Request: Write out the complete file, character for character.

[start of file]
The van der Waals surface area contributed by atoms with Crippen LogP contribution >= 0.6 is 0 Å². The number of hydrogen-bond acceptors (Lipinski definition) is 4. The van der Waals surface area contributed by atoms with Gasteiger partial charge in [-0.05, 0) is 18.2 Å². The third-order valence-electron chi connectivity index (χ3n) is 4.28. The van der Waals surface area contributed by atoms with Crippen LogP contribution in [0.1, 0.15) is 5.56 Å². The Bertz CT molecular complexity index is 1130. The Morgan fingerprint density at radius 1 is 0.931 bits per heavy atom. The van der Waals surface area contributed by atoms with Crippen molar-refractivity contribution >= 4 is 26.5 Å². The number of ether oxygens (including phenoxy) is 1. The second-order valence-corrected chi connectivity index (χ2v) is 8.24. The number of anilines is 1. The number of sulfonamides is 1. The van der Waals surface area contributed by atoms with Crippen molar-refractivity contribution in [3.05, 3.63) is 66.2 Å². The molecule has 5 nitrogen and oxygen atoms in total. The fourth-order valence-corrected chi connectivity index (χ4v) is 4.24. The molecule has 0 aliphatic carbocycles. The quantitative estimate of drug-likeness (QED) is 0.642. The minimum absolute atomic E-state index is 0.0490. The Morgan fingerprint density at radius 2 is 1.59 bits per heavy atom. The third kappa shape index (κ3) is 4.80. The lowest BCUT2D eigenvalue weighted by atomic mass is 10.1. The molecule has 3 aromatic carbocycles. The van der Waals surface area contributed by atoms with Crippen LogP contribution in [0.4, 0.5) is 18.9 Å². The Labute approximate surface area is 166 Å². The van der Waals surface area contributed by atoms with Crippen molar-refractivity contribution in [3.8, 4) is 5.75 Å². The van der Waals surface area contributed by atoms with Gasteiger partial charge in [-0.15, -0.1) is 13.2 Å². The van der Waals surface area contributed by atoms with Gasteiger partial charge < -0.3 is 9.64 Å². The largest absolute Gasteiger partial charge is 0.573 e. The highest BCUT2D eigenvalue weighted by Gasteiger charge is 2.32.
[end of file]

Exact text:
The van der Waals surface area contributed by atoms with Crippen LogP contribution >= 0.6 is 0 Å². The number of hydrogen-bond acceptors (Lipinski definition) is 4. The van der Waals surface area contributed by atoms with Gasteiger partial charge in [-0.05, 0) is 18.2 Å². The third-order valence-electron chi connectivity index (χ3n) is 4.28. The van der Waals surface area contributed by atoms with Crippen LogP contribution in [0.1, 0.15) is 5.56 Å². The Bertz CT molecular complexity index is 1130. The Morgan fingerprint density at radius 1 is 0.931 bits per heavy atom. The van der Waals surface area contributed by atoms with Crippen molar-refractivity contribution >= 4 is 26.5 Å². The number of ether oxygens (including phenoxy) is 1. The second-order valence-corrected chi connectivity index (χ2v) is 8.24. The number of anilines is 1. The number of sulfonamides is 1. The van der Waals surface area contributed by atoms with Crippen molar-refractivity contribution in [3.05, 3.63) is 66.2 Å². The molecule has 5 nitrogen and oxygen atoms in total. The fourth-order valence-corrected chi connectivity index (χ4v) is 4.24. The molecule has 0 aliphatic carbocycles. The quantitative estimate of drug-likeness (QED) is 0.642. The minimum absolute atomic E-state index is 0.0490. The Morgan fingerprint density at radius 2 is 1.59 bits per heavy atom. The third kappa shape index (κ3) is 4.80. The lowest BCUT2D eigenvalue weighted by atomic mass is 10.1. The molecule has 3 aromatic carbocycles. The van der Waals surface area contributed by atoms with Crippen LogP contribution in [0.4, 0.5) is 18.9 Å². The Labute approximate surface area is 166 Å². The van der Waals surface area contributed by atoms with Crippen molar-refractivity contribution in [3.8, 4) is 5.75 Å². The van der Waals surface area contributed by atoms with Gasteiger partial charge in [-0.15, -0.1) is 13.2 Å². The van der Waals surface area contributed by atoms with Gasteiger partial charge < -0.3 is 9.64 Å². The largest absolute Gasteiger partial charge is 0.573 e. The highest BCUT2D eigenvalue weighted by Gasteiger charge is 2.32.